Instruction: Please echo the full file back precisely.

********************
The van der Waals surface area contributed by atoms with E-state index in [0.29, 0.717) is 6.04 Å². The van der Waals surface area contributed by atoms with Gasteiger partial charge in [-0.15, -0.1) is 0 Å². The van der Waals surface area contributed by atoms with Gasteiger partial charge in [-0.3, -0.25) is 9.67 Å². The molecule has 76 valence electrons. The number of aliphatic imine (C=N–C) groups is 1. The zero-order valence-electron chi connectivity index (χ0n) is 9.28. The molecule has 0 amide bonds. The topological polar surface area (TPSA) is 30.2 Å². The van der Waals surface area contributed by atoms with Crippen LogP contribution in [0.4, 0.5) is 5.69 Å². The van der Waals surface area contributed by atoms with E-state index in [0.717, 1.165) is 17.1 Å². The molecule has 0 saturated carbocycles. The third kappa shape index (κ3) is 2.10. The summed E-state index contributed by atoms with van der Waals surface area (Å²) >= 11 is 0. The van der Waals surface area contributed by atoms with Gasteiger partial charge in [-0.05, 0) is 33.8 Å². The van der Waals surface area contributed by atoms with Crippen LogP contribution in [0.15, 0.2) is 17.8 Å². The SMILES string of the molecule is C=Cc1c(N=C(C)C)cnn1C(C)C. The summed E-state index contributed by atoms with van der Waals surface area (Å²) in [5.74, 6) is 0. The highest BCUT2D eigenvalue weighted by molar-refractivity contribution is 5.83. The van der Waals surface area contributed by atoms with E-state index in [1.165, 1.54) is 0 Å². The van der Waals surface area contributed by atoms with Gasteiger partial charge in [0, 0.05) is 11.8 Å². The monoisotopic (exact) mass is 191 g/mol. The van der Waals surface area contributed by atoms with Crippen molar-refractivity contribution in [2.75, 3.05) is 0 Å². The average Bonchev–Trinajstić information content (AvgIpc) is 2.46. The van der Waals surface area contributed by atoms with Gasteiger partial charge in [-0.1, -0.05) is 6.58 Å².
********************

The van der Waals surface area contributed by atoms with E-state index in [0.29, 0.717) is 6.04 Å². The van der Waals surface area contributed by atoms with Gasteiger partial charge in [-0.15, -0.1) is 0 Å². The van der Waals surface area contributed by atoms with Gasteiger partial charge in [-0.3, -0.25) is 9.67 Å². The molecule has 76 valence electrons. The number of aliphatic imine (C=N–C) groups is 1. The zero-order valence-electron chi connectivity index (χ0n) is 9.28. The molecule has 0 amide bonds. The topological polar surface area (TPSA) is 30.2 Å². The van der Waals surface area contributed by atoms with Crippen LogP contribution in [0.4, 0.5) is 5.69 Å². The van der Waals surface area contributed by atoms with E-state index in [0.717, 1.165) is 17.1 Å². The molecule has 0 saturated carbocycles. The third kappa shape index (κ3) is 2.10. The summed E-state index contributed by atoms with van der Waals surface area (Å²) >= 11 is 0. The van der Waals surface area contributed by atoms with Gasteiger partial charge in [-0.05, 0) is 33.8 Å². The van der Waals surface area contributed by atoms with Crippen LogP contribution in [0.15, 0.2) is 17.8 Å². The SMILES string of the molecule is C=Cc1c(N=C(C)C)cnn1C(C)C. The summed E-state index contributed by atoms with van der Waals surface area (Å²) in [5.74, 6) is 0. The highest BCUT2D eigenvalue weighted by molar-refractivity contribution is 5.83. The van der Waals surface area contributed by atoms with E-state index in [1.165, 1.54) is 0 Å². The van der Waals surface area contributed by atoms with Gasteiger partial charge in [0, 0.05) is 11.8 Å². The monoisotopic (exact) mass is 191 g/mol. The van der Waals surface area contributed by atoms with Crippen molar-refractivity contribution in [2.75, 3.05) is 0 Å². The average Bonchev–Trinajstić information content (AvgIpc) is 2.46. The van der Waals surface area contributed by atoms with Gasteiger partial charge in [-0.1, -0.05) is 6.58 Å².